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Medal of Honor Recipients




Rank and Organization: Master-at-Arms,  Navy, SEAL.
Place and date: Ar Ramadi, Iraq, 29 September 2006.
Entered service at: Garden Grove, CA.
Born:  April 5th, 1981.




Citation: For conspicuous gallantry and intrepidity at the risk of his life above and beyond the call of duty as automatic weapons gunner for naval special warfare task group Arabian Peninsula, in support of Operation Iraqi Freedom on 29 September 2006.


 As a member of a combined SEAL and Iraqi army sniper over-watch element, tasked with providing early warning and stand-off protection from a rooftop in an insurgent held sector of Ar Ramadi, Iraq, Petty Officer Monsoor distinguished himself by his exceptional bravery in the face of grave danger. In the early morning, insurgents prepared to execute a coordinated attack by reconnoitering the area around the element’s position.


 Element snipers thwarted the enemy’s initial attempt by eliminating two insurgents. The enemy continued to assault the element, engaging them with a rocket-propelled grenade and small arms fire. As enemy activity increased, Petty Officer Monsoor took position with his machine gun between two teammates on an outcropping of the roof. While the SEALs vigilantly watched for enemy activity, an insurgent threw a hand grenade from an unseen location, which bounced off Petty Officer Monsoor’s chest and landed in front of him.


   Although only he could have escaped the blast, Petty Officer Monsoor chose instead to protect his teammates.  Instantly and without regard for his own safety, he threw himself onto the grenade to absorb the force of the explosion with his body, saving the lives of his two teammates. By his undaunted courage, fighting spirit, and unwavering devotion to duty in the face of certain death, Petty Officer Monsoor gallantly gave his life for his country, thereby reflecting great credit upon himself and upholding the highest traditions of the United States Naval Service.




During Mike Monsoor's funeral in San Diego, as his coffin was being moved from the hearse to the grave site at Ft. Rosecrans National Cemetery, SEALs were lined up on both sides of the pallbearers route forming a column of two's, with the coffin moving up the center.  As Mike's coffin passed, each SEAL, having removed his gold Trident fro m his uniform, slapped it down embedding the Trident in the wooden coffin.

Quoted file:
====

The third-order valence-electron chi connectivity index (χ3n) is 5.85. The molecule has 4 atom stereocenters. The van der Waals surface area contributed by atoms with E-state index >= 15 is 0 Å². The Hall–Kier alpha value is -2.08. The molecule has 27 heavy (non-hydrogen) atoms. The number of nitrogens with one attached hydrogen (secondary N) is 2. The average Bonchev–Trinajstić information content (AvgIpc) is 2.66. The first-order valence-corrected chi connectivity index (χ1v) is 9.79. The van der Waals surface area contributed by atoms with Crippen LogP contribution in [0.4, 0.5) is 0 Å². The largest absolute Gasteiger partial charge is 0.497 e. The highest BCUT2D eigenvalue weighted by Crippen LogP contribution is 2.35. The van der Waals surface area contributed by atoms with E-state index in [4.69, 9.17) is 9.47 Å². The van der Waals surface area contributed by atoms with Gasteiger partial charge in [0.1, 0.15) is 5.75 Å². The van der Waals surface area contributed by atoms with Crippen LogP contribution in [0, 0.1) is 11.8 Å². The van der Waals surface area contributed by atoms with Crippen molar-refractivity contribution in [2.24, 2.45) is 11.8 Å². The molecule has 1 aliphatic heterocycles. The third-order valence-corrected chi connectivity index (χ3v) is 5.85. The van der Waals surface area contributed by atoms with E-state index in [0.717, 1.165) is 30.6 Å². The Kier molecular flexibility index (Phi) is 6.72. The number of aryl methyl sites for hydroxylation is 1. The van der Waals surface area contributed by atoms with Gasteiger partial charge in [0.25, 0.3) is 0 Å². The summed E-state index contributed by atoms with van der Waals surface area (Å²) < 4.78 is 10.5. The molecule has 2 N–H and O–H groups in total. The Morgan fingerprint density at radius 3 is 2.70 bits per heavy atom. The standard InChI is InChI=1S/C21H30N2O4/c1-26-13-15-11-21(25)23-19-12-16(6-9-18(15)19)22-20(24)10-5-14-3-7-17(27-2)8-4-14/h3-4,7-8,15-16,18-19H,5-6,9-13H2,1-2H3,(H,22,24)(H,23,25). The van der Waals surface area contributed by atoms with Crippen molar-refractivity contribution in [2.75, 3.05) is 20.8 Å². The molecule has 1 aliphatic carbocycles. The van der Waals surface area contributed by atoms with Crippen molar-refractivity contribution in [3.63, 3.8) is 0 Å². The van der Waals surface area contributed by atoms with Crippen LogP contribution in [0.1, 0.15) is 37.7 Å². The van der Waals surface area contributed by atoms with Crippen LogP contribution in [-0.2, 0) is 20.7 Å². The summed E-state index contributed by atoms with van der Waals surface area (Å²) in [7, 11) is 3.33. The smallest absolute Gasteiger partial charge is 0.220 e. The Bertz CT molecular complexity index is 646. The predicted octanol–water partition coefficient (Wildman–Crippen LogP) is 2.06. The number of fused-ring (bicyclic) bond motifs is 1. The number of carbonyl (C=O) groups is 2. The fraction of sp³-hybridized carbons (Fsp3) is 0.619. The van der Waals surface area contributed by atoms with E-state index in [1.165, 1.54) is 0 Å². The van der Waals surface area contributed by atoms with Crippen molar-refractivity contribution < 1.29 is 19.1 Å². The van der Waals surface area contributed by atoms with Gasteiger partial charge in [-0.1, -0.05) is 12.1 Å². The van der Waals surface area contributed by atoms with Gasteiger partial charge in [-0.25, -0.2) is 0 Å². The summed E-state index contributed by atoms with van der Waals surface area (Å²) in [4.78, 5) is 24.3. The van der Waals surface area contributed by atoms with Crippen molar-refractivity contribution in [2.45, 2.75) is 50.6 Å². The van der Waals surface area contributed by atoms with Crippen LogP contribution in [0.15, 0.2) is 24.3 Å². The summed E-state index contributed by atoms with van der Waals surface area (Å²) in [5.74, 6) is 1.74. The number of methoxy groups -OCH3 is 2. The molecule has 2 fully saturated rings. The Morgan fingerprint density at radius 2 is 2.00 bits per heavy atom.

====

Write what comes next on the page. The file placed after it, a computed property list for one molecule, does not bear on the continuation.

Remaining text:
The slaps were audible from across the cemetery; by the time the coffin arrived grave side, it looked as though it had a gold inlay from all the Tridents pinned to it.  This was a fitting send-off for a warrior hero.





Six Decades After WWII, a Silver Star

December 29, 2008

McClatchy-Tribune Information Services


It came 64 years after the fact, but Robert Lee Aston now has one of the military's most important honors.  Aston, a resident of Rapidan, Va., and former B-24 bomber navigator, received the Silver Star medal at the U.S. Army War College in Carlisle, Pa.  In 1944, Aston's commanding officer, Col. John H. Gibson Sr., recommended him for the Silver Star, the third highest medal awarded for gallantry in combat.


Six decades later, when Aston inquired about the matter, the Air Force told him the recommendation papers had been lost. But Aston was able to get proof from his former commanding officer before he died, and from three other witnessing superior officers, that he should have received the Silver Star.  It finally happened on Oct. 18 and, in a twist of fate, he was presented the medal from his commanding officer's son, John H. Gibson II, now an assistant secretary of the Air Force.


Aston served with the England-based 44th Bomb Group, 8th Air Force and completed 35 bombing missions.  According to the award's citation, on Oct. 30, 1944, "during an individual bombing mission to a strategic target at Hamburg, Germany, despite severely adverse flying and navigational conditions over England and Germany, Aston lead his B-24 aircraft alone to the target area deep within enemy territory without other accompanying aircraft for protection.  "Upon reaching the target area in heavy enemy flak, Aston persisted in bombing the primary target. Finding stray American aircraft disorganized and in confusion ... Aston exhibited gallantry and superb leadership by rallying, assembling and leading a group of 15 reorganized B-24 bombers to the target."

 Aston, who practices law, has lived in Rapidan for 47 years. He also maintains a home in Georgia.